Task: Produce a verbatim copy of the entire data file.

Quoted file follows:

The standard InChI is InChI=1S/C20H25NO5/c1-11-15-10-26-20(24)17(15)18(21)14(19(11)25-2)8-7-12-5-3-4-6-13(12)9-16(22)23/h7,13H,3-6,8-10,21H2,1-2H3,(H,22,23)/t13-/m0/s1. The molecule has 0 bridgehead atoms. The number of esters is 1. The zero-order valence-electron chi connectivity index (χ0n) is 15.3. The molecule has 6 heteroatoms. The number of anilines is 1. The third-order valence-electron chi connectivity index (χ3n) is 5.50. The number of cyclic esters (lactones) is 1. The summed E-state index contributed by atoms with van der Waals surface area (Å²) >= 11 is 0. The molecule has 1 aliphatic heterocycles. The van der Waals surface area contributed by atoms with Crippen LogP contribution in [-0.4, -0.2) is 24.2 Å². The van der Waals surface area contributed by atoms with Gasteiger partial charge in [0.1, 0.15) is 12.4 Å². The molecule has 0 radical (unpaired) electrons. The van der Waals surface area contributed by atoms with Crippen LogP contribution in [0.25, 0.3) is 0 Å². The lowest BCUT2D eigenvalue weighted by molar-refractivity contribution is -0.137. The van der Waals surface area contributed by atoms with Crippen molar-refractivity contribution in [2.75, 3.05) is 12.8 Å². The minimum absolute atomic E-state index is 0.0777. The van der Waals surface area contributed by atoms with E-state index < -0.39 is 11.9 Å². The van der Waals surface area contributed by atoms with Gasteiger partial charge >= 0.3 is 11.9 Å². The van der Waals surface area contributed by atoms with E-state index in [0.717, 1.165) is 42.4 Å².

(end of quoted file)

The standard InChI is InChI=1S/C20H25NO5/c1-11-15-10-26-20(24)17(15)18(21)14(19(11)25-2)8-7-12-5-3-4-6-13(12)9-16(22)23/h7,13H,3-6,8-10,21H2,1-2H3,(H,22,23)/t13-/m0/s1. The molecule has 0 bridgehead atoms. The number of esters is 1. The zero-order valence-electron chi connectivity index (χ0n) is 15.3. The molecule has 6 heteroatoms. The number of anilines is 1. The third-order valence-electron chi connectivity index (χ3n) is 5.50. The number of cyclic esters (lactones) is 1. The summed E-state index contributed by atoms with van der Waals surface area (Å²) >= 11 is 0. The molecule has 1 aliphatic heterocycles. The van der Waals surface area contributed by atoms with Crippen LogP contribution in [-0.4, -0.2) is 24.2 Å². The van der Waals surface area contributed by atoms with Gasteiger partial charge in [0.1, 0.15) is 12.4 Å². The molecule has 0 radical (unpaired) electrons. The van der Waals surface area contributed by atoms with Crippen LogP contribution in [0.25, 0.3) is 0 Å². The lowest BCUT2D eigenvalue weighted by molar-refractivity contribution is -0.137. The van der Waals surface area contributed by atoms with Crippen molar-refractivity contribution in [2.75, 3.05) is 12.8 Å². The minimum absolute atomic E-state index is 0.0777. The van der Waals surface area contributed by atoms with E-state index < -0.39 is 11.9 Å². The van der Waals surface area contributed by atoms with Gasteiger partial charge >= 0.3 is 11.9 Å². The van der Waals surface area contributed by atoms with E-state index in [0.717, 1.165) is 42.4 Å².